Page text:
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At Large
by Michael Coren

Aquite remarkable book has appeared from a quite remarkable publisher. The former is entitled Degenerate Moderns, by E. Michael Jones. The latter is Ignatius Press, a Roman Catholic house based in the United States and rapidly becoming one of the most successful independent houses in North America. Ignatius is dedicated to reprinting classics that have slipped or been pushed from the libraries and the bookstores, and publishing new works by contemporary writers. Thus its catalogue is a tempting panoply, numbering former giants such as G. K. Chesterton and Cardinal Newman as well as modern masters including Thomas Howard and Peter Kreeft-and if you are unfamiliar with the last pair I strongly advise a keen effort to rectify the situation.

The directors of Ignatius were convinced that there was a large audience for such writing, a readership hungry for sophisticated and challenging literature produced by spiritual men and women with an orthodox foundation. They were more correct than they knew. Ignatius Press has grown exponentially in the last five years and shows no sign of slowing. It receives no government help, relies on individual recommendations or advertising in small-circulation magazines, and tends to avoid the major bookstore chains. Its authors seldom become wealthy but then the purpose of the publisher and everybody concerned with it is not primarily to make a profit. It is to change the world.

E. Michael Jones may have done just that. His primary premise is that many of the seminal thinkers who have shaped the modern world, or the modernist world, were influenced mainly by their sexual proclivities. He takes a step beyond the British historian Paul Johnson's thesis, set forward in his book Intellectuals, that we ought not to separate the private and personal lives of modernist philosophers from their ideological and public stands. Thus, argued Johnson, if Brecht was a misogynist who knifed one of his girlfriends and pushed another down the stairs, then his ostensible feminism was produced by something other than regard for women and must be completely fraudulent. If it was fraudulent in origin, it is necessarily fraudulent in being. Yet people still take it seriously.

E. Michael Jones argues that random acts of brutality, selfishness, and misanthropy may have been bad enough, but that there is a consistent and tangible thread to the major modernists. Notably, in their sexuality. In eleven chapters Jones takes on central characters such as Kinsey, Keynes, Margaret Mead, Picasso, and Jung. His conclusion is that these modern thinkers, and many others, followed a set pattern. After initially indulging in sexual promiscuity or perversion, they then searched for an ideology, an economic or psychological theory, or an art form which, according to Jones, "subordinated reality to the exigencies of their sexual misbehaviour."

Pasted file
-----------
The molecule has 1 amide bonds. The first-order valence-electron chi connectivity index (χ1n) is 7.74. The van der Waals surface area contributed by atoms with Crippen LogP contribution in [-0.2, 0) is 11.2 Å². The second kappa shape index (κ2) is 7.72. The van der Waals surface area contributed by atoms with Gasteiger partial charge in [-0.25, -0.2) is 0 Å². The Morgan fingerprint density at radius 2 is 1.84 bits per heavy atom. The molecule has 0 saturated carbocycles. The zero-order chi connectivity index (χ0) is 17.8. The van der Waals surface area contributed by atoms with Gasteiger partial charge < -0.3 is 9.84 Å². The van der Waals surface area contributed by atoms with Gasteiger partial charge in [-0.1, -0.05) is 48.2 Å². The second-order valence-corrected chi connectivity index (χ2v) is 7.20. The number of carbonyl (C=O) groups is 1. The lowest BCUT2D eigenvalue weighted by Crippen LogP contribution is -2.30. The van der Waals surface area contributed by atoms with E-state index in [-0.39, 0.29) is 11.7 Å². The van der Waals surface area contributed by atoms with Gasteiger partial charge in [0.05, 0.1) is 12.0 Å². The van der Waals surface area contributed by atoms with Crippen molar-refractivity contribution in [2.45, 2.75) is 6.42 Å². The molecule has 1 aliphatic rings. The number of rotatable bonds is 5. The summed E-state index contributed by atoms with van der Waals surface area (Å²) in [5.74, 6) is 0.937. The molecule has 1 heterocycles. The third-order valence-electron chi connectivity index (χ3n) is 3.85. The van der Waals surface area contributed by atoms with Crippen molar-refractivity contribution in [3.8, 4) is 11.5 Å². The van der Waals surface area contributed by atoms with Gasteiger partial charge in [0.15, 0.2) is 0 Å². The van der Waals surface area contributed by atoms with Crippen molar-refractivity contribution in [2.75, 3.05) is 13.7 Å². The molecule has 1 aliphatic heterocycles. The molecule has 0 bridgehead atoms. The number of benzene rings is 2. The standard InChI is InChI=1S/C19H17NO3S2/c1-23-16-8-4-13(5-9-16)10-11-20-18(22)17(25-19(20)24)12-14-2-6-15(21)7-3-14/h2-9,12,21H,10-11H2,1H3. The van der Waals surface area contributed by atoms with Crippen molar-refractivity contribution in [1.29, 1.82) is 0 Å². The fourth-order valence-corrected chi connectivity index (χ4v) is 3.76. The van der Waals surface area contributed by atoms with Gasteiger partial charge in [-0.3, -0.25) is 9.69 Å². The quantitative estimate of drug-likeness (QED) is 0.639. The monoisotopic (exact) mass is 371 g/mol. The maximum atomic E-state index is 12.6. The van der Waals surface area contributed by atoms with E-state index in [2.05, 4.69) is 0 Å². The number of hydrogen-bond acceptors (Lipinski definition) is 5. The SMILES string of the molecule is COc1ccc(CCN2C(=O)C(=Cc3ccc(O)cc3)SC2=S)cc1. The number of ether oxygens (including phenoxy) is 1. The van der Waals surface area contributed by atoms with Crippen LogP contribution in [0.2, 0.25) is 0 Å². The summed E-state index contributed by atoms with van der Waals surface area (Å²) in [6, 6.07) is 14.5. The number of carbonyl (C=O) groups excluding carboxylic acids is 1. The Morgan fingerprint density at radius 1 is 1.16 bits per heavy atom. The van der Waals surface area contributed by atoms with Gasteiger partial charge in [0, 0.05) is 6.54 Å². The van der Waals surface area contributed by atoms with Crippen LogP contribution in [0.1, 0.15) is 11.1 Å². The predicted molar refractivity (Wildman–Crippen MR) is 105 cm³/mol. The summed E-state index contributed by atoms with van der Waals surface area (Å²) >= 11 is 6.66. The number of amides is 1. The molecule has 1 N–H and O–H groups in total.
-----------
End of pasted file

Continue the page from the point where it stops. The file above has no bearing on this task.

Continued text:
The argument can surely be applied to other aspects of human nature, such as self-preservation. Take, for example, the young Americans who in the 1960s came to the not irrational conclusion that if they served in the United States armed forces in Vietnam they would face gross discomfort and possibly death. They were usually white and relatively privileged, and knew how to get across the border into Canada. Unless they were inhumanly insular, they came to experience a certain guilt, if not for their desertion of their country, then for the fact that other Americans, often black, had to take their place. They formed a theory of imperialism, pacificism, and even Canadian nationalism, to justify their actions: We were not physically afraid, we were politically courageous.

The very basis of civil disobedience, of course, consists of remaining behind to face the punishment of the state when it is defied. But now all was changed. Thus all that followed had also to change, to explain the actions of a generation of men.

It was Aristotle, dead and white and male as can be, who said that "men start revolutionary change for reasons connected with their private lives." This may seem axiomatic, but it has been expunged from the political discourse because, well, it is as true as it is damning. Jones believes that, at least until recently, our understanding of economics, of psychology, of art, and of anthropology had been shaped by something as jejune as promiscuity and sexual deviance. He will be marginalized and mocked because of his ideas, because to take them on and challenge them would only validate them and, in so doing, partly invalidate the status quo that they challenge.

I doubt very much that Degenerate Moderns will be reviewed in the mainstream press. It too readily reveals the paradox of literature and politics in the late twentieth century. That is, we apply the terms "revolutionary" and "courageous" to books that celebrate tired anti-family, anti-Christian, and anti-conservative ideas and then condemn as reactionary volumes that eviscerate the entire underpinning of the modern world. Some years ago when a young man was dying of AIDS, he told his friends, "I die happy, because I was infected by Michel Foucault." The liberal universe may well die with a grin on its face, knowing it was infected by the very people described in E. Michael Jones's remarkable book. l

Michael Coren's latest book is a biography, Conan Doyle, published by Stoddart.


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